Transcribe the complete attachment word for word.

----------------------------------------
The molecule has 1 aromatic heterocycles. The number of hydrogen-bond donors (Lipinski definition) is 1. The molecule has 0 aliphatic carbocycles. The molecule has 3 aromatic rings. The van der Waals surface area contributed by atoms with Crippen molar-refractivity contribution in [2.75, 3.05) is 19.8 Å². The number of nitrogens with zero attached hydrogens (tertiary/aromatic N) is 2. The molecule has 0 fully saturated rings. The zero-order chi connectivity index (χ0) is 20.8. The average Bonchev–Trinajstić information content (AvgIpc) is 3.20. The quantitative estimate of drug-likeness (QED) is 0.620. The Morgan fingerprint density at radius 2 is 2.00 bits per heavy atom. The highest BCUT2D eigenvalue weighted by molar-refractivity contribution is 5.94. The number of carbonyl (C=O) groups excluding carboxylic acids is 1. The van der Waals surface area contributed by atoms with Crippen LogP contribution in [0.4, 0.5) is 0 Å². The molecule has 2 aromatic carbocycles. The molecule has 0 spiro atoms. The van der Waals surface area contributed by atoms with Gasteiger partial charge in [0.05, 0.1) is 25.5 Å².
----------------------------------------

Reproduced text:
The molecule has 1 aromatic heterocycles. The number of hydrogen-bond donors (Lipinski definition) is 1. The molecule has 0 aliphatic carbocycles. The molecule has 3 aromatic rings. The van der Waals surface area contributed by atoms with Crippen molar-refractivity contribution in [2.75, 3.05) is 19.8 Å². The number of nitrogens with zero attached hydrogens (tertiary/aromatic N) is 2. The molecule has 0 fully saturated rings. The zero-order chi connectivity index (χ0) is 20.8. The average Bonchev–Trinajstić information content (AvgIpc) is 3.20. The quantitative estimate of drug-likeness (QED) is 0.620. The Morgan fingerprint density at radius 2 is 2.00 bits per heavy atom. The highest BCUT2D eigenvalue weighted by molar-refractivity contribution is 5.94. The number of carbonyl (C=O) groups excluding carboxylic acids is 1. The van der Waals surface area contributed by atoms with Crippen LogP contribution in [0.4, 0.5) is 0 Å². The molecule has 2 aromatic carbocycles. The molecule has 0 spiro atoms. The van der Waals surface area contributed by atoms with Gasteiger partial charge in [0.05, 0.1) is 25.5 Å².